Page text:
The College of Saint Benilde Blazers were considered the heart break kids of the league. They were so close to making their first Final Four appearance since Sunday Salvacion and Al Magpayo last suited up. To make matters worse, the team is losing almost half of their offensive output thanks to the departures of the second scariest wing combo, behind Perpetual’s Thompson and Baloria, of Mark Romero and Paolo Taha. Behind Romero (16.1ppg) and Taha (15.7ppg), Jonathan Grey (12.2ppg) is thrust into the spotlight as the team’s go-to-guy. Fonsy Saavedra has to really step up big time and produce three times as much as he used to (6.4ppg) for the Blazers to have a fighting chance. But scoring is not the only problem besieging College of St. Benilde. Almost last in rebounding, the Blazers’ returning leading rebounder would be a toss-up between the two guys supposed to lead them in scoring as well. But who knows? The league’s heart break kids ought to put up a darn good fight come the opening tip.

Letran Knights

Record: 9-9

Offense: 9th (66.2)

Defense: 1st (66.1)

Rebounding: 6th (41.7)

Assists: 7th (13.5)

It was a rough year for the Letranites as they just could not get over the departures of Jonathan Belorio and Raymond Almazan. Belorio was hurt for much of his last tour of duty but Almazan was literally and figuratively what made Letran a Final Four contender. Last year showed how much the Knights relied on Almazan to cover up defensive mistakes even as they still registered to be the best defensive unit. With no big man to funnel their opponents to, Letran was pretty much a donut. The offense surely missed the nightly 14-15 points that the Season 89 MVP provided. Kevin Racal (15.2ppg), Mark Cruz (14.4ppg), and Rey Nambatac (9.2ppg) tried very hard to put points on the board but they were next to dead-last in that department. Incoming rookie Jerrick Balanza seems promising to help out the trio this season although the Knights still remain thin up front and on reinforcements.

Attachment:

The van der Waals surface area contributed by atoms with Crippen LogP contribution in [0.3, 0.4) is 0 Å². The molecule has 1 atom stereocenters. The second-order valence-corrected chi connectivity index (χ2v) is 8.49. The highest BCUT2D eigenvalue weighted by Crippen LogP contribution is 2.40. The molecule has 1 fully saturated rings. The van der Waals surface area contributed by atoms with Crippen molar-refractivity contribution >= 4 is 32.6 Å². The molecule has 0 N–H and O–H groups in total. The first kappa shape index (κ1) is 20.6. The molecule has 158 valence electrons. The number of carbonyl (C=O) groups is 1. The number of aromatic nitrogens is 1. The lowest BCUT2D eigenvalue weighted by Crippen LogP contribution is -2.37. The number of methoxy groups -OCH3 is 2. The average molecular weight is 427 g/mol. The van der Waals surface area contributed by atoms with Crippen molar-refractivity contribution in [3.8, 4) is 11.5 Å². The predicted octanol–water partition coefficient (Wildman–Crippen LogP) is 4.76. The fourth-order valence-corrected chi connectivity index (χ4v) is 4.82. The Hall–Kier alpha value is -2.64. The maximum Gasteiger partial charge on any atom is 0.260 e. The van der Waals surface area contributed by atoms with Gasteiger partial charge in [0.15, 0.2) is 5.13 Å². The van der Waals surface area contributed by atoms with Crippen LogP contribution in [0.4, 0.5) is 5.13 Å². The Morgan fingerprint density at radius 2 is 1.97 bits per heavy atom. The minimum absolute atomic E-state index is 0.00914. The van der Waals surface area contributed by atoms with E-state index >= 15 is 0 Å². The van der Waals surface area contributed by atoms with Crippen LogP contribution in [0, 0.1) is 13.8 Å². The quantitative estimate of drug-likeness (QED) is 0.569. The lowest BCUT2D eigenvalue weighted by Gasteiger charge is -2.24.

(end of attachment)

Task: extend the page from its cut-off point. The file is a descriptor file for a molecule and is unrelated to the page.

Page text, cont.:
San Sebastian Stags

Record: 5-13

Offense: 2nd (78.2)

Defense: 9th (80.6)

Rebounding: 3rd (44.1)

Assists: 9th (13.4)

Rodney Santos’ first year as head coach looks like to be one tough task ahead of him. San Sebastian was dealt a big blow in the offseason by expected departures (veteran Jovit Dela Cruz) and unexpected ones (CJ Perez). The two guards combined for 45.2 points of the total output the Stags doled out per game last season. In fact, the Stags were pegged as Final Four contenders before dragging themselves through a horryfing losing streak that had them sitting out of the post-season. The biggest glimmer of hope this season has to be the return of Bradwyn Guinto who was a MVP contender and one of the only five players to post a double-double (14.2ppg, 11.1rpg) in Season 90. The Stags’ fate rests on the shoulders of Guinto, and Jamil Ortuoste (9.3ppg), who was one of the team’s surprising leaders in the post-Calvin Abueva era. However, the front court looks to be the worst problem for Rodney Santos’ young squad as there are questions to who will be giving Guinto short breathers.